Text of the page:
Q&A with Fr Doyle: Did Mary die, and where?
By Father Kenneth Doyle
Question: In 1999, I travelled to the Holy Land, and one of our stops was at the Basilica of the Dormition. We were told that this is the site where the Virgin Mary died. Some years later, I visited Ephesus in Turkey and took a cab out to a little home where, we were told, Mary had lived and died. In 1967, St Paul VI visited there, and in 1979 St John Paul II celebrated Mass there. My question is this: On a matter of such historical importance, why hasn’t the Church made a decision on the correct place where Mary died?
Answer: First, I should answer a question you didn’t even ask: Did Mary die, as we know death? That question has prompted theological speculation for centuries, and the church has never answered it in a definitive way.
When, in 1950, Pope Pius XII solemnly defined the dogma of the Assumption, he said “the Immaculate mother of God, the ever Virgin Mary, having completed the course of her earthly life, was assumed body and soul into heavenly glory.” That seems to leave open the question of whether Mary died first.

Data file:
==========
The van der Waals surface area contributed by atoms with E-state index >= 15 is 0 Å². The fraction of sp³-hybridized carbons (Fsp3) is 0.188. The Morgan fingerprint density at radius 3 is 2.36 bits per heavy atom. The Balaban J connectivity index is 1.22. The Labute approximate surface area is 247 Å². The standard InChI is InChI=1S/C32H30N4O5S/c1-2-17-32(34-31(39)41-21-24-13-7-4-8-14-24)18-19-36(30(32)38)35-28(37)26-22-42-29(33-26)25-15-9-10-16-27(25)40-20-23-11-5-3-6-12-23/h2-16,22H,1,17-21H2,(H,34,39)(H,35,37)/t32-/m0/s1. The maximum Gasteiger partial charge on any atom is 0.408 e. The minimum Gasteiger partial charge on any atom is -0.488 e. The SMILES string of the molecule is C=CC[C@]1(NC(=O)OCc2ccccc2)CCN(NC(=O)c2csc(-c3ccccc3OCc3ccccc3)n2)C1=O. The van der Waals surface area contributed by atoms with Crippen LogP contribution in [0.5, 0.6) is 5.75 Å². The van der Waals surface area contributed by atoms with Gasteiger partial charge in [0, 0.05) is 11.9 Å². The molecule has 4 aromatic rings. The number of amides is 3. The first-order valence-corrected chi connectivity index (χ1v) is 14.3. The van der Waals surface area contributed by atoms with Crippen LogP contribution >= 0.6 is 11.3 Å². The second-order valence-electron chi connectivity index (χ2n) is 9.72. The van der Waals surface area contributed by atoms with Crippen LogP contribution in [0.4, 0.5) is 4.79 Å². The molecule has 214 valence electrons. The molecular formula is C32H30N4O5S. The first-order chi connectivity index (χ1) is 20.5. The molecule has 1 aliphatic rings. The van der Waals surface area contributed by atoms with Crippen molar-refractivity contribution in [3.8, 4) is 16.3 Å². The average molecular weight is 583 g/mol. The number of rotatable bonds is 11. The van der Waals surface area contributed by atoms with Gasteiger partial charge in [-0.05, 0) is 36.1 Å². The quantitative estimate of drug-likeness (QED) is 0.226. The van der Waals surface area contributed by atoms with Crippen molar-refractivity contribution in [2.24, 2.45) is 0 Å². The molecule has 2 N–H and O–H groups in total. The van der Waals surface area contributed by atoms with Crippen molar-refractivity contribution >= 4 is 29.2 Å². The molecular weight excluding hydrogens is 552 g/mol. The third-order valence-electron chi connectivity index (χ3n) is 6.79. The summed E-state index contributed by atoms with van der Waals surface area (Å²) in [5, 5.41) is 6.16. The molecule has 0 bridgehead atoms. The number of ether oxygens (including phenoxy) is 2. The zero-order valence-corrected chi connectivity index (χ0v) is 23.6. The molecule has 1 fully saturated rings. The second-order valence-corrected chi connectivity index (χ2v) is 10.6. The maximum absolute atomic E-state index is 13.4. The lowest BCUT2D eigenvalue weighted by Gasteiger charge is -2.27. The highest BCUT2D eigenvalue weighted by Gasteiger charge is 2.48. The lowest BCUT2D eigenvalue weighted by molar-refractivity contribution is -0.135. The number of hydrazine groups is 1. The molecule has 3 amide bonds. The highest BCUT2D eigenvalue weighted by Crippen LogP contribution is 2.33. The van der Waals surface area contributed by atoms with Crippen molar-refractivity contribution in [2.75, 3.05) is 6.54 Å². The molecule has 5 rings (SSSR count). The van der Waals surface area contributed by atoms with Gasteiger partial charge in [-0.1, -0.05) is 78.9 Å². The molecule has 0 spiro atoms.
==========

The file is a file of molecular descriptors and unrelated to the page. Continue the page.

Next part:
Some theologians feel that, since death is a consequence of sin, Mary would not have had to die. But others speculate that, since Jesus himself chose to die, wouldn’t it be fitting for his mother to have shared the same fate?
Moving on to the question you did ask – where Mary spent her final years on earth – there are two strong historical traditions. One is that, following the ascension of Jesus, Mary returned with the apostles to Jerusalem and lived there for the remainder of her earthly years.
But there is other evidence that seems to show that Mary, under the protection of the apostle John, went to a place near Ephesus (modern-day Turkey) and stayed there until she was assumed into heaven.
That second tradition – the Ephesus one – is linked to the 19th century visions of Anne Catherine Emmerich, a bedridden Augustinian nun in Germany. The church has never pronounced formally on the authenticity of either of these sites.
Actually, there are two different Jerusalem sites: a church near the Mount of Olives, venerated by the Orthodox Church, and the one you mentioned, the Church of the Dormition, maintained by Benedictine monks.
I think that the final answer to your question is lost in history and unlikely ever to be settled. But this doesn’t stop anyone from honouring the Virgin Mary, the mother of God and our mother.
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